It developed a revulsion against Hindu religion and culture to such extent that its followers deliberately started drinking wine, eating beef etc.
The movement urged people to cultivate and practice all virtues and abhor vices in every form and shape. It encouraged free discussion on all subjects with rationality/logic.
Parsis Reform Movement :
Rahanumai Mazdayasanan Sabha or religious reform association was founded by western educated progressive Parsis like Naoroji Furdonji, Dadabhai Naoroji, J.B.Wacha, S.S.Banglee, K.R.Cama- in 1851 with the objective of social regeneration of Paris, removal of purdah system, raising the age of marriage, education of women.
Rast-Gofter (voice of truth) propagated the message of the association. Even Parsi religious rituals and practices were reformed and Parsi creed was redefined.
Wahabi Movement :
The earliest organized Muslim response to the western influence in India came from Wahabi Movement founded in India by Shah Walliullah who was influenced by teachings of Abdul Wahab of Saudi Arabia.
Syed Ahmad of Rae Bareli (1786-1831), a disciple of Shah Abdul Aziz, eldest son of Walliullah popularized the teachings of the latter and also gave it political colour.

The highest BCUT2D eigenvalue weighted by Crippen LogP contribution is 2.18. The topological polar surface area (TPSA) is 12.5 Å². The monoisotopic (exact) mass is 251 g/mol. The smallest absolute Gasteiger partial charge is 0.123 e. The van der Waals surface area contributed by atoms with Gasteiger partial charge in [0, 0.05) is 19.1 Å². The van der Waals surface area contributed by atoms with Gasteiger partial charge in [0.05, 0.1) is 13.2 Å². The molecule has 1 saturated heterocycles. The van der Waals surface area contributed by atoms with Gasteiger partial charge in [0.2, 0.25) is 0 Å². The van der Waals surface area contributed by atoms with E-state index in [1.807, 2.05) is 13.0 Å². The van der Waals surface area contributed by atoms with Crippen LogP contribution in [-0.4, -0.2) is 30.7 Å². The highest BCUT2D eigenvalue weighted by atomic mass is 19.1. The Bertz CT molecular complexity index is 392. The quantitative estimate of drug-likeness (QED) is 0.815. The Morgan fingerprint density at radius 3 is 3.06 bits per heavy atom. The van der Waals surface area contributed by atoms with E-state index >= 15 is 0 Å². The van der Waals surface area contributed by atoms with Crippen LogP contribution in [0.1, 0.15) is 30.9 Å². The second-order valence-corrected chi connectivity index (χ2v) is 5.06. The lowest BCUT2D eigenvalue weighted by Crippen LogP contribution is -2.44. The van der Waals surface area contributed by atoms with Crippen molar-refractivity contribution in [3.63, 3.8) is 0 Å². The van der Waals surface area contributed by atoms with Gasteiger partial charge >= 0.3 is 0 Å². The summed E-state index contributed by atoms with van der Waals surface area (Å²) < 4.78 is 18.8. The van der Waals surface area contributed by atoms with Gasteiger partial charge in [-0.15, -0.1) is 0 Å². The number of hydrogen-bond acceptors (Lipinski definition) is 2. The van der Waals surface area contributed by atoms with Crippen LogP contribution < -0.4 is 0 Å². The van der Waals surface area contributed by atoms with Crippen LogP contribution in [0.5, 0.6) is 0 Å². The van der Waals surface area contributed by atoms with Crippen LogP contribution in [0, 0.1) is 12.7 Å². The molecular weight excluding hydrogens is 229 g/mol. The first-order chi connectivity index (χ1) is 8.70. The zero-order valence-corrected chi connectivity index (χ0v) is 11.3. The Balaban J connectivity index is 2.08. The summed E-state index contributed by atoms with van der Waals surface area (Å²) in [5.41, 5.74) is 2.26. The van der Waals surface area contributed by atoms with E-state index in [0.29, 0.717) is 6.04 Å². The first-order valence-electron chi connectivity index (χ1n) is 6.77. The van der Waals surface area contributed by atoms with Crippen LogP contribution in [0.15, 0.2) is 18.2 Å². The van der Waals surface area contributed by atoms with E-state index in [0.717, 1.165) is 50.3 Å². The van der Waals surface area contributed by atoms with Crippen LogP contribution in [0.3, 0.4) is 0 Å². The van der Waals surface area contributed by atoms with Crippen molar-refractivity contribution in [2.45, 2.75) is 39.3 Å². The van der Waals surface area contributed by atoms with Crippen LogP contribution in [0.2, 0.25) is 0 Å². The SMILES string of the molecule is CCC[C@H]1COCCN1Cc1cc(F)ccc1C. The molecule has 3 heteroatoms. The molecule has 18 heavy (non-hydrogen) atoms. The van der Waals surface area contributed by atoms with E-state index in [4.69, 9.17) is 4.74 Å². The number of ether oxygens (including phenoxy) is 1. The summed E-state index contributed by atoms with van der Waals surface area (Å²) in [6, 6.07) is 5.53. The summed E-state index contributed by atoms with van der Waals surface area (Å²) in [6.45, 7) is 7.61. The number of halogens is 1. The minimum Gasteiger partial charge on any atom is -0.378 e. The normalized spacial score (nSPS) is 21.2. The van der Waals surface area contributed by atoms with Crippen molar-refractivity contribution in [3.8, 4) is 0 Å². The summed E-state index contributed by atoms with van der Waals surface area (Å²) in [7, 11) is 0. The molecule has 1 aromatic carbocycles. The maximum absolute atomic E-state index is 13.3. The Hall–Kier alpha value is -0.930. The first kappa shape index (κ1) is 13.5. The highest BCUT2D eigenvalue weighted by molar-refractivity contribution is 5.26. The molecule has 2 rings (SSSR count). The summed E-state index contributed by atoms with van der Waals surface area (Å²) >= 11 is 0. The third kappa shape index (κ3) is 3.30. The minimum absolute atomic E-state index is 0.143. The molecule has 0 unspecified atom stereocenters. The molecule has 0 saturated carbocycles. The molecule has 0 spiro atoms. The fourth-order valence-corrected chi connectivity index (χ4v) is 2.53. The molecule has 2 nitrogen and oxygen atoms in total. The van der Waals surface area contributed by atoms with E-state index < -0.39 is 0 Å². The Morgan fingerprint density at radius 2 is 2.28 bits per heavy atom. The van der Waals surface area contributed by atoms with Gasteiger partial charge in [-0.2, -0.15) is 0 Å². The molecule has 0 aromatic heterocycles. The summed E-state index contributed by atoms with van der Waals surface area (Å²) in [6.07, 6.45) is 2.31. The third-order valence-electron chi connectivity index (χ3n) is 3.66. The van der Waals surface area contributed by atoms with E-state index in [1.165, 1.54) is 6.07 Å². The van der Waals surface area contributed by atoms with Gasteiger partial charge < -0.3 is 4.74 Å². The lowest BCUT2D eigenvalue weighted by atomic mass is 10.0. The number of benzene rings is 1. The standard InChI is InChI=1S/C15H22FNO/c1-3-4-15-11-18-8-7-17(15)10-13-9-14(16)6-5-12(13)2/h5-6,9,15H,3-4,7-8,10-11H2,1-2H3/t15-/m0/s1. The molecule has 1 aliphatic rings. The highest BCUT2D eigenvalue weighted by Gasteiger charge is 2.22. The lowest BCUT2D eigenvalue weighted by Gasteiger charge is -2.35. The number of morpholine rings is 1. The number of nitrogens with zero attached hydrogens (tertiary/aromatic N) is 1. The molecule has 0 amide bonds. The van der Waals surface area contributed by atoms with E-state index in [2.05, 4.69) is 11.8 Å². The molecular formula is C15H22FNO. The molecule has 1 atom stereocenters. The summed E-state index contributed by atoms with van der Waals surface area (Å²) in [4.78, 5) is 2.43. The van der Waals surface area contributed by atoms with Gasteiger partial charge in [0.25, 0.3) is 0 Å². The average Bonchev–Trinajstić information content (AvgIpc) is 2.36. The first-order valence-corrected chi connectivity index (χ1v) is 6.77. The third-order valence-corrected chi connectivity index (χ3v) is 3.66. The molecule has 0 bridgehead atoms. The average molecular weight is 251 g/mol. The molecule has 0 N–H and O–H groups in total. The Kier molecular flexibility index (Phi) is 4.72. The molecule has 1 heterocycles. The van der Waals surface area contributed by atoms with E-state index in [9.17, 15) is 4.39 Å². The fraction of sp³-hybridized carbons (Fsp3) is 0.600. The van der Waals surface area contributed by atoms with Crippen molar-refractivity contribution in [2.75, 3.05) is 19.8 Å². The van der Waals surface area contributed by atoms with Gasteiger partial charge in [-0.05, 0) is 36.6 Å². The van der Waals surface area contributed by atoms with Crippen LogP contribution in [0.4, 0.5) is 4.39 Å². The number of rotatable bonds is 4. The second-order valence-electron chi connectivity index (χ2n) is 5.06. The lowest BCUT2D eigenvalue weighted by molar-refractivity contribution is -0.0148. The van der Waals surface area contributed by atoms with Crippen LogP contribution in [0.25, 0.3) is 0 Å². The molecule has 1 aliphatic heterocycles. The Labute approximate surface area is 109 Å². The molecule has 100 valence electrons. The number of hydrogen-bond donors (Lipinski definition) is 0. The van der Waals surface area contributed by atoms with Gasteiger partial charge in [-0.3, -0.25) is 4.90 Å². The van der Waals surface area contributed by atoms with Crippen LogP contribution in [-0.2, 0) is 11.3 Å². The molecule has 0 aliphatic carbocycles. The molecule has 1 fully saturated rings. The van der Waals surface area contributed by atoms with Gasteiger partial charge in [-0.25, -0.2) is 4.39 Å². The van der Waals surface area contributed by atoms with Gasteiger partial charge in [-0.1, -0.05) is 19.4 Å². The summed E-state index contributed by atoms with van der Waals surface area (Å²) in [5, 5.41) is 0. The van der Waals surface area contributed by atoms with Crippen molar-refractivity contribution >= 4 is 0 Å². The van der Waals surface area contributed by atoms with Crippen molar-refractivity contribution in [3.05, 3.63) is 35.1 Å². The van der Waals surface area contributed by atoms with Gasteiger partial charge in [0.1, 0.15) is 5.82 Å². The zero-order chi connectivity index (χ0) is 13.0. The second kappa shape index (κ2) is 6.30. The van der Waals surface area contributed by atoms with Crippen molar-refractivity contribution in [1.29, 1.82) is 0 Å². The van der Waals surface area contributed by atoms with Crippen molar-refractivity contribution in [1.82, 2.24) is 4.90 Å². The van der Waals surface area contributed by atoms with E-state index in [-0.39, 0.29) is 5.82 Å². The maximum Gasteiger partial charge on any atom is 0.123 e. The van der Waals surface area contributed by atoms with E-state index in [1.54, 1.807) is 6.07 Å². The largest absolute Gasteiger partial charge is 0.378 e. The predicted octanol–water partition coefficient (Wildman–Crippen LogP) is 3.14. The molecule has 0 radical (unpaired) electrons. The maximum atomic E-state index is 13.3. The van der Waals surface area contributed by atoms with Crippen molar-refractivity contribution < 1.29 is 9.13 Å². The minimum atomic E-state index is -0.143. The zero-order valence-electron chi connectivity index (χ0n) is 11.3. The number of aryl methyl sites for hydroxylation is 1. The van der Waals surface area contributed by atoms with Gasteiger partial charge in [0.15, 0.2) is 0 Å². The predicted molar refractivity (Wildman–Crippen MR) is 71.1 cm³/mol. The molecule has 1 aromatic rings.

It was a revivalist movement with slogan to return to pure Islam. Jihad was declared with the prime objective of converting Dar-ul-Harb (land of infidels) into Dar-ul-Islam (land of Islam).
Accordingly Abdul Aziz issued a fatwa. Syed Ahmad of Rae Bareli became sworn enemy of British.
He established permanent centre at Patna and started movement of religious reform and initiated campaign with the help of frontier tribes.
However, he had to face Sikh power on the north-west. Syed Ahmad of Rae Bareli lost his life in a battle at Balakot.
In the Revolt of 1857, Wahabis played a notable role in spreading anti British sentiments. British crushed the movement in 1870s. Wahabis considered Sher Ali, the assassinator of Lord Mayo, a martyr.
Aligarh Movement :
It was a Reformist Movement founded with prime focus to modernize Indian Muslims. It was started by Sir Syed Ahmed Khan (1817-98) who retired from the govornment service (Judicial Service) in 1876.
He was prepared to accept the official patronage and reconcile the differences of the community with that of the government, and develop the Muslims, socially and economically.
He was convinced that in order to get larger share in government job modern education was a must.
He tried to modernize Muslim community and propagated his ideas through his writings in the journal named Tahzib-al-Akhlaq (improvement of manner and morals).
He advocated rational approach towards religion and emphasized on reinterpretation of Kuran in the light of reason to suit the new trend of time.